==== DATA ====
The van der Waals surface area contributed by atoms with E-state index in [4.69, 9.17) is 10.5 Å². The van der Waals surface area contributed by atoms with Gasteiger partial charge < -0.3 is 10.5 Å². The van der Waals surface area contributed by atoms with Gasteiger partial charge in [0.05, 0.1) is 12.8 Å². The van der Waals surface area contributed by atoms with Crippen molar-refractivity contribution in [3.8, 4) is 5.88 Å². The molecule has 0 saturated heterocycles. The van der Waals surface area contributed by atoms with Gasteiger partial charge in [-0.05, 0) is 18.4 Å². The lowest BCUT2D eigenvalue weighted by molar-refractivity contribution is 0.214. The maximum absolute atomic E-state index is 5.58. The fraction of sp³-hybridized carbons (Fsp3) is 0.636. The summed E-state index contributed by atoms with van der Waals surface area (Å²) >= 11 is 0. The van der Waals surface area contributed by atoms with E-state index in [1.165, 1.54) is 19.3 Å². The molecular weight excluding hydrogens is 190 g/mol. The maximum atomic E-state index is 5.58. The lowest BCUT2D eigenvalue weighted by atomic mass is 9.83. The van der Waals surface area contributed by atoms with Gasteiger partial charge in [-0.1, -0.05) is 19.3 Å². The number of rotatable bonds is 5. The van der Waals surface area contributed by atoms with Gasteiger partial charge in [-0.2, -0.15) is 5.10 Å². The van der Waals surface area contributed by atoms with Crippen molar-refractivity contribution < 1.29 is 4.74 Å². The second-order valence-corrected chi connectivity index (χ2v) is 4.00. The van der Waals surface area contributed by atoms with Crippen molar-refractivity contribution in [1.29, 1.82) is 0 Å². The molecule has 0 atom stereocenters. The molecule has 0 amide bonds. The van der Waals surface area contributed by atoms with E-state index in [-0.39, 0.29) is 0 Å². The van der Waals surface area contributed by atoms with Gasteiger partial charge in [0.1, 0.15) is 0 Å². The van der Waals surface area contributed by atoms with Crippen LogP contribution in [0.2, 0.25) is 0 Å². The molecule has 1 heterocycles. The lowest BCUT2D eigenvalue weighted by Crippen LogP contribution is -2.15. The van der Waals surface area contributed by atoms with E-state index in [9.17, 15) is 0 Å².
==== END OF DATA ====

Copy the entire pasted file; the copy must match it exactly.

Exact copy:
The van der Waals surface area contributed by atoms with E-state index in [4.69, 9.17) is 10.5 Å². The van der Waals surface area contributed by atoms with Gasteiger partial charge < -0.3 is 10.5 Å². The van der Waals surface area contributed by atoms with Gasteiger partial charge in [0.05, 0.1) is 12.8 Å². The van der Waals surface area contributed by atoms with Crippen molar-refractivity contribution in [3.8, 4) is 5.88 Å². The molecule has 0 saturated heterocycles. The van der Waals surface area contributed by atoms with Gasteiger partial charge in [-0.05, 0) is 18.4 Å². The lowest BCUT2D eigenvalue weighted by molar-refractivity contribution is 0.214. The maximum absolute atomic E-state index is 5.58. The fraction of sp³-hybridized carbons (Fsp3) is 0.636. The summed E-state index contributed by atoms with van der Waals surface area (Å²) >= 11 is 0. The van der Waals surface area contributed by atoms with E-state index in [1.165, 1.54) is 19.3 Å². The molecular weight excluding hydrogens is 190 g/mol. The maximum atomic E-state index is 5.58. The lowest BCUT2D eigenvalue weighted by atomic mass is 9.83. The van der Waals surface area contributed by atoms with Gasteiger partial charge in [-0.1, -0.05) is 19.3 Å². The number of rotatable bonds is 5. The van der Waals surface area contributed by atoms with Gasteiger partial charge in [-0.2, -0.15) is 5.10 Å². The van der Waals surface area contributed by atoms with Crippen molar-refractivity contribution < 1.29 is 4.74 Å². The second-order valence-corrected chi connectivity index (χ2v) is 4.00. The van der Waals surface area contributed by atoms with Crippen molar-refractivity contribution in [1.29, 1.82) is 0 Å². The molecule has 0 atom stereocenters. The molecule has 0 amide bonds. The van der Waals surface area contributed by atoms with E-state index in [-0.39, 0.29) is 0 Å². The van der Waals surface area contributed by atoms with Gasteiger partial charge in [0.1, 0.15) is 0 Å². The van der Waals surface area contributed by atoms with Crippen LogP contribution in [0.2, 0.25) is 0 Å². The molecule has 1 heterocycles. The lowest BCUT2D eigenvalue weighted by Crippen LogP contribution is -2.15. The van der Waals surface area contributed by atoms with E-state index in [9.17, 15) is 0 Å².